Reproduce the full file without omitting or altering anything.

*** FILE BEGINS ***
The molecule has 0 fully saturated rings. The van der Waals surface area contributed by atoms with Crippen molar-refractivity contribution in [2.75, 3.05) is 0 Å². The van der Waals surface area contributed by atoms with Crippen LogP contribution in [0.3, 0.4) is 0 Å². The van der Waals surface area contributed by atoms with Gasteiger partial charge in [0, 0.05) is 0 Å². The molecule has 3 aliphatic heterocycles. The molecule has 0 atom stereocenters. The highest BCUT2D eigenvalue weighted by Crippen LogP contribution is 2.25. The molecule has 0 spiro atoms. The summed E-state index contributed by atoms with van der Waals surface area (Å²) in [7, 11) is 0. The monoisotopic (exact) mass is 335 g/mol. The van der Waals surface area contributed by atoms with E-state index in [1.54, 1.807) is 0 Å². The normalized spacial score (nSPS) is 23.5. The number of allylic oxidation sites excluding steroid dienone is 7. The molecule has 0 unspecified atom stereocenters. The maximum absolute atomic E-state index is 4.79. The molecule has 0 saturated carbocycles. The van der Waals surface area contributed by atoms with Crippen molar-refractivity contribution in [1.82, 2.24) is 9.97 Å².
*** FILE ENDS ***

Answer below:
The molecule has 0 fully saturated rings. The van der Waals surface area contributed by atoms with Crippen molar-refractivity contribution in [2.75, 3.05) is 0 Å². The van der Waals surface area contributed by atoms with Crippen LogP contribution in [0.3, 0.4) is 0 Å². The van der Waals surface area contributed by atoms with Gasteiger partial charge in [0, 0.05) is 0 Å². The molecule has 3 aliphatic heterocycles. The molecule has 0 atom stereocenters. The highest BCUT2D eigenvalue weighted by Crippen LogP contribution is 2.25. The molecule has 0 spiro atoms. The summed E-state index contributed by atoms with van der Waals surface area (Å²) in [7, 11) is 0. The monoisotopic (exact) mass is 335 g/mol. The van der Waals surface area contributed by atoms with E-state index in [1.54, 1.807) is 0 Å². The normalized spacial score (nSPS) is 23.5. The number of allylic oxidation sites excluding steroid dienone is 7. The molecule has 0 unspecified atom stereocenters. The maximum absolute atomic E-state index is 4.79. The molecule has 0 saturated carbocycles. The van der Waals surface area contributed by atoms with Crippen molar-refractivity contribution in [1.82, 2.24) is 9.97 Å².